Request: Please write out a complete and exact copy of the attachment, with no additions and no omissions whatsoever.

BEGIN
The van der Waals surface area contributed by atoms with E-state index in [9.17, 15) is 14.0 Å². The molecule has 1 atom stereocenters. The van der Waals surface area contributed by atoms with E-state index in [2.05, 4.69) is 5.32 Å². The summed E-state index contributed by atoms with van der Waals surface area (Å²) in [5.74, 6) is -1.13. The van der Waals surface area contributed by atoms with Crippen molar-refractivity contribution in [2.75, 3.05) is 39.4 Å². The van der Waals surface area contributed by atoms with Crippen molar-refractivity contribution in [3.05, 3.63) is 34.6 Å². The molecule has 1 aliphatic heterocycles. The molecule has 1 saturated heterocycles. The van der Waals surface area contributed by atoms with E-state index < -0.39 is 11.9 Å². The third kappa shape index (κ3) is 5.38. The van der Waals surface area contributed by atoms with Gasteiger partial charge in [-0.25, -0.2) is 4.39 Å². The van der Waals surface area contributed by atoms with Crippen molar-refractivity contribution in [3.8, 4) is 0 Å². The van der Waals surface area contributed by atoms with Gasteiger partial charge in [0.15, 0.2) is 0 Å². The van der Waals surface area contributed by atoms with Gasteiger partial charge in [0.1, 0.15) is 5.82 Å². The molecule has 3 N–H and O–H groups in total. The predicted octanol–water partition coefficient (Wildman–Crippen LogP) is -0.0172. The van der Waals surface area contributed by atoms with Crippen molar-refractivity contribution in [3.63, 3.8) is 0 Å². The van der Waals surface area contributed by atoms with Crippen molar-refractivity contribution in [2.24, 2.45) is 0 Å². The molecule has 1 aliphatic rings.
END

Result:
The van der Waals surface area contributed by atoms with E-state index in [9.17, 15) is 14.0 Å². The molecule has 1 atom stereocenters. The van der Waals surface area contributed by atoms with E-state index in [2.05, 4.69) is 5.32 Å². The summed E-state index contributed by atoms with van der Waals surface area (Å²) in [5.74, 6) is -1.13. The van der Waals surface area contributed by atoms with Crippen molar-refractivity contribution in [2.75, 3.05) is 39.4 Å². The van der Waals surface area contributed by atoms with Crippen molar-refractivity contribution in [3.05, 3.63) is 34.6 Å². The molecule has 1 aliphatic heterocycles. The molecule has 1 saturated heterocycles. The van der Waals surface area contributed by atoms with E-state index < -0.39 is 11.9 Å². The third kappa shape index (κ3) is 5.38. The van der Waals surface area contributed by atoms with Gasteiger partial charge in [-0.25, -0.2) is 4.39 Å². The van der Waals surface area contributed by atoms with Crippen molar-refractivity contribution in [3.8, 4) is 0 Å². The van der Waals surface area contributed by atoms with Gasteiger partial charge in [0.15, 0.2) is 0 Å². The van der Waals surface area contributed by atoms with Gasteiger partial charge in [0.1, 0.15) is 5.82 Å². The molecule has 3 N–H and O–H groups in total. The predicted octanol–water partition coefficient (Wildman–Crippen LogP) is -0.0172. The van der Waals surface area contributed by atoms with Crippen molar-refractivity contribution in [3.63, 3.8) is 0 Å². The van der Waals surface area contributed by atoms with Crippen molar-refractivity contribution in [2.24, 2.45) is 0 Å². The molecule has 1 aliphatic rings.